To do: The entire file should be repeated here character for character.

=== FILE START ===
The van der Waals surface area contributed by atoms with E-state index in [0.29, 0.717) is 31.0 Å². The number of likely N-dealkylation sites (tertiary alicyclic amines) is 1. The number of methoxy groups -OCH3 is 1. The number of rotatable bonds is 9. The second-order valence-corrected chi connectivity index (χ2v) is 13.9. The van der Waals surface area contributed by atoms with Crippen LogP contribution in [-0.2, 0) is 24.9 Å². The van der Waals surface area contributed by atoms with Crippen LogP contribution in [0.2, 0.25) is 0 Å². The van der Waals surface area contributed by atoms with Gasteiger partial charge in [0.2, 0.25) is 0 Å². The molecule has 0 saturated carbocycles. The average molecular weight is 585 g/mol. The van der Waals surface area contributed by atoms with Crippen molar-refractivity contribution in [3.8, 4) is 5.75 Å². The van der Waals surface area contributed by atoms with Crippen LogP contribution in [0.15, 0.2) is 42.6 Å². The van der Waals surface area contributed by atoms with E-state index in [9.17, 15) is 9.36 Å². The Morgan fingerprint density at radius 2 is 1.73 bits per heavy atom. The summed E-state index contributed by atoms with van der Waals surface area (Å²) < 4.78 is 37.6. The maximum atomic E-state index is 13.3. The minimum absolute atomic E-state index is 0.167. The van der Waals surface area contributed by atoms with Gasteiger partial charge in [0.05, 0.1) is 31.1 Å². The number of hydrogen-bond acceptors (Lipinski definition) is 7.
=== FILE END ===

The van der Waals surface area contributed by atoms with E-state index in [0.29, 0.717) is 31.0 Å². The number of likely N-dealkylation sites (tertiary alicyclic amines) is 1. The number of methoxy groups -OCH3 is 1. The number of rotatable bonds is 9. The second-order valence-corrected chi connectivity index (χ2v) is 13.9. The van der Waals surface area contributed by atoms with Crippen LogP contribution in [-0.2, 0) is 24.9 Å². The van der Waals surface area contributed by atoms with Crippen LogP contribution in [0.2, 0.25) is 0 Å². The van der Waals surface area contributed by atoms with Gasteiger partial charge in [0.2, 0.25) is 0 Å². The molecule has 0 saturated carbocycles. The average molecular weight is 585 g/mol. The van der Waals surface area contributed by atoms with Crippen molar-refractivity contribution in [3.8, 4) is 5.75 Å². The van der Waals surface area contributed by atoms with Crippen LogP contribution in [0.15, 0.2) is 42.6 Å². The van der Waals surface area contributed by atoms with E-state index in [9.17, 15) is 9.36 Å². The Morgan fingerprint density at radius 2 is 1.73 bits per heavy atom. The summed E-state index contributed by atoms with van der Waals surface area (Å²) < 4.78 is 37.6. The maximum atomic E-state index is 13.3. The minimum absolute atomic E-state index is 0.167. The van der Waals surface area contributed by atoms with Gasteiger partial charge in [0.05, 0.1) is 31.1 Å². The number of hydrogen-bond acceptors (Lipinski definition) is 7.